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Everyone knows it's windy



We are enduring a very heavy windstorm in Central Virginia today. It began last night around bedtime, and when I was startled awake at 3 am this morning, I realized the power was out. Thinking that the wind may have knocked a tree into our power supply line, I grabbed a flashlight and went outside to do some investigating. I found all of my lines and transformer intact, but I noticed that neighboring houses were dark. So, I deduced--much like the great Sherlock Holmes--that there must be a neighborhood- or city-wide power outage. Yes, I know you are impressed by my investigative skills!


Having solved one mystery, I went to the back yard to see how my maple trees were faring in the wind. One of the maple trees hangs precariously over my wood shop, so I wanted to see if any branches had fallen or were in danger of falling. As I peered up at the branches with my flashlight, it dawned on me that, even if I found a branch poised to fall and damage the building, there was absolutely nothing I could do about it. I'm only 6'1" tall and weigh only 180...205 lbs; I'm no match for a 300-400 lb maple branch falling from 30 feet in the air. If one were to fall, it could easily crush both the building and me, so I decided it was time to go inside.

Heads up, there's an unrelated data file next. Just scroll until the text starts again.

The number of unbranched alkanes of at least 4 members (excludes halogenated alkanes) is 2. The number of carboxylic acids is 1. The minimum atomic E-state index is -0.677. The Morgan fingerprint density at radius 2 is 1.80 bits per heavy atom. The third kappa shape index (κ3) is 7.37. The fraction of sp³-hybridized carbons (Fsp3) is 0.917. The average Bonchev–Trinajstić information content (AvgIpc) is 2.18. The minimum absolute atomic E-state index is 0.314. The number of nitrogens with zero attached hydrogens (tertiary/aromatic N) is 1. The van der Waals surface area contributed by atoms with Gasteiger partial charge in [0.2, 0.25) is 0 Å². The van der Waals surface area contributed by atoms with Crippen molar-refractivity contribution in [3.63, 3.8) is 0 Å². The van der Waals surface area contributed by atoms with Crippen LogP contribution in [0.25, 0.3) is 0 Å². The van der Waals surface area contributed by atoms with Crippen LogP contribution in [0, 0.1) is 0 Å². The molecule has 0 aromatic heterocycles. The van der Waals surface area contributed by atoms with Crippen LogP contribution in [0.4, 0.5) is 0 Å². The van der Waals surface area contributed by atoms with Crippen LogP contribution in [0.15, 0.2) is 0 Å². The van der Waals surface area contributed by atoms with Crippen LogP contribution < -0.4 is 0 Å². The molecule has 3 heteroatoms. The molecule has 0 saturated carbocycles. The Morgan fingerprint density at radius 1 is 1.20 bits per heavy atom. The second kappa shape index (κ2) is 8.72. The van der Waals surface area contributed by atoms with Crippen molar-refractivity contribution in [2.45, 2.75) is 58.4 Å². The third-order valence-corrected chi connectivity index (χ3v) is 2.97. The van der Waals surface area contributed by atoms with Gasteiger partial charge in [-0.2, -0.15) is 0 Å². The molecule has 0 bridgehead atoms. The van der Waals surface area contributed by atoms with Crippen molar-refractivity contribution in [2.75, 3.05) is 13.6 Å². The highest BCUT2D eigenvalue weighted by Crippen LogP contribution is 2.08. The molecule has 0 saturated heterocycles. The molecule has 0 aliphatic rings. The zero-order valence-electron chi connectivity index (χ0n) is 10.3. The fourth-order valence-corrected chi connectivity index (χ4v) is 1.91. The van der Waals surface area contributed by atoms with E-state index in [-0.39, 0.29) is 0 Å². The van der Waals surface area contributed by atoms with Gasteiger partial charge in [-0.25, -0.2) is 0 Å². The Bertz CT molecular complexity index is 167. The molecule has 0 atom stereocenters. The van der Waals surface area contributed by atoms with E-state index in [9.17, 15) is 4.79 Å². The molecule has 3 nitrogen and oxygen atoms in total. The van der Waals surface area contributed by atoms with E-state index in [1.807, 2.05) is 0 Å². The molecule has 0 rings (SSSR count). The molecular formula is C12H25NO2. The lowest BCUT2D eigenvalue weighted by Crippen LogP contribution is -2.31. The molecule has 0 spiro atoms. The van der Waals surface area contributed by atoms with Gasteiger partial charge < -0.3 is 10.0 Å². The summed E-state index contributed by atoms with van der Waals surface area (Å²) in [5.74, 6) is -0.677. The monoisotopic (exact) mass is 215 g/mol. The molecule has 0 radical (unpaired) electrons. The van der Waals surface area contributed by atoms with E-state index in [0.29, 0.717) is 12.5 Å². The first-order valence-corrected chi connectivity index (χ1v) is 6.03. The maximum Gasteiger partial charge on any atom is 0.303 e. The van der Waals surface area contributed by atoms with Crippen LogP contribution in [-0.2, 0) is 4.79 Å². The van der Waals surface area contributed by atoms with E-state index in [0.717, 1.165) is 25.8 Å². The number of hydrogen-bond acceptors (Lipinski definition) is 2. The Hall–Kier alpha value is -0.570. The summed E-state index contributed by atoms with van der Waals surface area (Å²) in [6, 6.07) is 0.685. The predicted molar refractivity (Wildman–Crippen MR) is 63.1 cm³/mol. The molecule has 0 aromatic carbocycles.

But I didn't immediately go back to sleep. I started to ponder. The incident reminded me of how fragile we are compared to creation and to the mighty acts of God. It reminded me of how little I am when compared to God himself. And it reminded me of how we humans try to display our strength to the world when, in reality, we are inherently weak. Our power is severely limited; we are finite--mere breaths compared to the steady winds of time.


Even so, we are not insignificant. Though our power is limited, God's is not. And if we learn to rely on him and partner in his "Almightiness," then we can leave great legacy in this world--we can be more than expired breaths. Indeed, as children of God, we can be mighty winds of goodness, charity, and positive change in the world. But it starts with humility. It starts with realizing our place in his creation, his place as Creator, our limitedness, and his unlimitedness. It starts at the base of a tree looking up and realizing that it's not all about me.

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